Anglican abuse complaint body leads way

By Megan Neil
7 News
November 27, 2016

The Anglican Diocese of Melbourne hopes the independent body it has set up to investigate sexual abuse complaints will be adopted by other Australian dioceses.

Chancellor Michael Shand QC said the new complaints body could serve as a model for other dioceses and potentially be used by organisations outside the Anglican Church.

The new approach has been adopted by Melbourne and Bendigo, and is being considered by the other Victorian dioceses of Wangaratta, Ballarat and Gippsland.

Mr Shand says it could potentially be adopted by many other Anglican Church of Australia dioceses, which are autonomous, as well as Anglican social welfare agencies and schools.

"We would hope that other agencies see merit in participating in the independent scheme," Mr Shand told AAP.

Each of the 23 Australian dioceses has primary responsibility for developing their own complaints-handling system, as does each autonomous Anglican agency, school and organisation.

Mr Shand said the new dedicated complaints organisation could also potentially be used by universities and colleges.

"Having an independent, transparent process can bring some integrity to both the process and the participating institutions.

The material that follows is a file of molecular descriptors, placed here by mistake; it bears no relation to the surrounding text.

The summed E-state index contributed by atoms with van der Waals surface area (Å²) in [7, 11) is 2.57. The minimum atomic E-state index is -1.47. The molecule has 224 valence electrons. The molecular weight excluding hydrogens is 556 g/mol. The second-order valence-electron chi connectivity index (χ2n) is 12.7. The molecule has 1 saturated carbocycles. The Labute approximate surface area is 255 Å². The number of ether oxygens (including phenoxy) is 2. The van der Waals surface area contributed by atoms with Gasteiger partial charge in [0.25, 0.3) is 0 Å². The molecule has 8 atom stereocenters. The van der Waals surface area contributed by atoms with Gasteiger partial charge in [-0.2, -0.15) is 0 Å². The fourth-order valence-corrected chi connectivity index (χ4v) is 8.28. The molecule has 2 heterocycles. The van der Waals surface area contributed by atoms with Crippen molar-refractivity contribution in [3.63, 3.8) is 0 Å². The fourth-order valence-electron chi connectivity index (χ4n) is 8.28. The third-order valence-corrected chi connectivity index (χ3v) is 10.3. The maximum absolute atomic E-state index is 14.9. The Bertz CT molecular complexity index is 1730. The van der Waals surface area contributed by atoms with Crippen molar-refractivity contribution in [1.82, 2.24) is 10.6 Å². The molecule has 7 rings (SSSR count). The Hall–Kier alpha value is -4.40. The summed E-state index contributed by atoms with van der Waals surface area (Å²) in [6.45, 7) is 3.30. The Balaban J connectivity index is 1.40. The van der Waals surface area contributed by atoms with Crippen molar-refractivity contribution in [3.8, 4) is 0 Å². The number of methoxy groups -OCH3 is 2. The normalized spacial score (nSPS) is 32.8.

"It's a way of setting some standards of conduct in these institutions and standards that can be enforced, albeit according to procedural fairness."

First proposed in 2014, the new complaints body will operate as a separate company, independent of the diocese, with its own board of directors and executive director.

It builds on the current system where abuse complaints are handled by a professional standards office.

Serious matters are referred to an independent professional standards board if there is a question over the fitness for ministry or service of a church worker, be they clergy or lay people, and can be reviewed by a separate panel presided over by a retired judge.

Under the current system, the bishop has discretion as to whether and how to give effect to the board's recommendation.

Mr Shand said the bishop will now be obliged to implement the recommendation but has a limited discretion to modify it as long as it is consistent with the findings and determination.

The legislation also extends screening requirements to cover all clergy, lay people in leadership roles, and those who deal with children.

The child sex abuse royal commission will hold a final public hearing on the Anglican Church in March.


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